Location of Repository

Thermal ion upflow in the cusp ionosphere and its dependence on soft electron energy flux

By J. K. Burchill, D. J. Knudsen, J. H. Clemmons, K. Oksavik, R. F. Pfaff, C. T. Steigies, A. W. Yau and Tim K. Yeoman

Abstract

We investigate the origin of low-energy (Ek < 10 eV) ion upflows in Earth's low-altitude dayside cusp region. The Cusp-2002 sounding rocket flew from Ny Ålesund, Svalbard, on 14 December 2002, carrying plasma and field instrumentation to an altitude of 768 km. The Suprathermal Ion Imager, a two-dimensional energy/arrival angle spectrograph, observed large (>500 m s−1) ion upflows within the cusp at altitudes between 640 km and 768 km. We report a significant correlation between ion upflow and precipitating magnetosheath electron energy flux in this altitude range. There is only very weak correlation between upflow and wave power in the VLF band. We find a small negative correlation between upflow and the magnitude of the DC electric field for fields less than about 70 mV m−1. The apparent relation between upflow and electron energy flux suggests a mechanism whereby ions are accelerated by parallel electric fields that are established by the soft electrons. Significant ion upflows are not observed for electron energy fluxes less than about 1010 eV cm−2 s−1. The lack of correspondence between ∣E∣ and upflow on the one hand, and wave power and upflow on the other, does not rule out these processes but implies that, if operating, they are not local to the measurement region. We also observe narrow regions of large ion downflow that imply either a rebalancing of the ionosphere toward a low-Te equilibrium during which gravity dominates over the pressure gradients or a convection of the upflowing ions away from the precipitation region, outside of which the ions must fall back into equilibrium at lower altitudes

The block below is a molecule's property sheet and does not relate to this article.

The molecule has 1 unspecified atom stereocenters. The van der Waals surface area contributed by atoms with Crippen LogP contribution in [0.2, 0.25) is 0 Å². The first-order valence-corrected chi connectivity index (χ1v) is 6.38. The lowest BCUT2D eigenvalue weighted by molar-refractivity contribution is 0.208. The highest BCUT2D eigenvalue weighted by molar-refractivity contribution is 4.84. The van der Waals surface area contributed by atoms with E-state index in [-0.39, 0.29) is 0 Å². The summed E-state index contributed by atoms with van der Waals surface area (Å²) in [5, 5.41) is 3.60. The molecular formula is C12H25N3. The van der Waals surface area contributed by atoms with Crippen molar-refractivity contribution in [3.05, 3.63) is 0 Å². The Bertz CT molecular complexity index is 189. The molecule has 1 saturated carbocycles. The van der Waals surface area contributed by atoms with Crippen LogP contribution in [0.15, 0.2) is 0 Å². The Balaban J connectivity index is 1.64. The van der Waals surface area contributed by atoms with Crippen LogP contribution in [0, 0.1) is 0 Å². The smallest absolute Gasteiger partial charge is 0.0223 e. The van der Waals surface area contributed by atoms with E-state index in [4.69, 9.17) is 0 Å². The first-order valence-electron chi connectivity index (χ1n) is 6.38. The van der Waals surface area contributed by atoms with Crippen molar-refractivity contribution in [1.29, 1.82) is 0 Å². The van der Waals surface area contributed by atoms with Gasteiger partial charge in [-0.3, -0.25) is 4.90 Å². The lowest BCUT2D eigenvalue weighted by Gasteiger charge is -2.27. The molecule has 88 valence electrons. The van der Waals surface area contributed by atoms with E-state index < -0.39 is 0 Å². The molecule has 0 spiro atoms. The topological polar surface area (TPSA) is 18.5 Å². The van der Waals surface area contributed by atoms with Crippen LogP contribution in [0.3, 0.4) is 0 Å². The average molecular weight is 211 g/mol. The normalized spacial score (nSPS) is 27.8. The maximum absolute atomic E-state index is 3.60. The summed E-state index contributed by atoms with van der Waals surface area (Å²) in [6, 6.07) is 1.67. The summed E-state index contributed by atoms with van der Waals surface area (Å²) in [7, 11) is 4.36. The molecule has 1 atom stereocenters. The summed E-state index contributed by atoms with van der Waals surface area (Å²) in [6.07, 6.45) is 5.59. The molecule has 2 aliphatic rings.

Publisher: American Geophysical Union (AGU)
Year: 2010
DOI identifier: 10.1029/2009JA015006
OAI identifier: oai:lra.le.ac.uk:2381/8216
Journal:

Suggested articles

Preview

Citations

  1. (2003). A low‐energy charged particle distribution imager with a compact sensor for space applications, doi
  2. (1991). A morphological study of vertical ionospheric flows in the high‐latitude F region, doi
  3. (1994). A time‐dependent gyro‐kinetic model of thermal ion upflows in the high‐latitude F region, doi
  4. (1982). An instrument for rapidly measuring plasma distribution functions with high resolution, doi
  5. (2007). Auroral ion outflow: Low altitude energization, doi
  6. (2009). Characteristics of ion upflow and downflow observed with the European Incoherent Scatter Svalbard radar, doi
  7. (2004). Core ion interactions with BB ELF, lower hybrid, and Alfvén waves in the high‐latitude topside ionosphere, doi
  8. (1998). Correlation between core ion energization, suprathermal electron bursts, and broadband ELF plasma waves, doi
  9. (1994). Coupling of microprocesses and macroprocesses due to velocity shear: An application to the low‐altitude ionosphere, doi
  10. (1989). Dayside observations of thermal‐ion upwellings at 800‐km altitude: An ionospheric signature of the cleft ion fountain, doi
  11. (2007). Demeter high resolution observations of the ionospheric thermal plasma response to magnetospheric energy input during the magnetic storm of doi
  12. (1995). Effects of frictional ion heating and soft‐electron precipitation on high‐latitude F‐region upflows, doi
  13. (1989). EISCAT observations of strong ion outflows from the F‐region ionosphere during auroral activity: Preliminary results, doi
  14. (1992). EISCAT observations of topside ionospheric ion outflows during auroral activity: Revisited, doi
  15. Elphic (2005), Factors controlling ionospheric outflows as observed at intermediate altitudes, doi
  16. (1985). Escape of suprathermal O+ ions in the polar cap, doi
  17. (1993). EXOS D (Akebono) suprathermal mass spectrometer observations of the polar wind, doi
  18. (1998). FAST observations in the downward auroral current region: Energetic upgoing electron beams, parallel potential drops, and ion heating, doi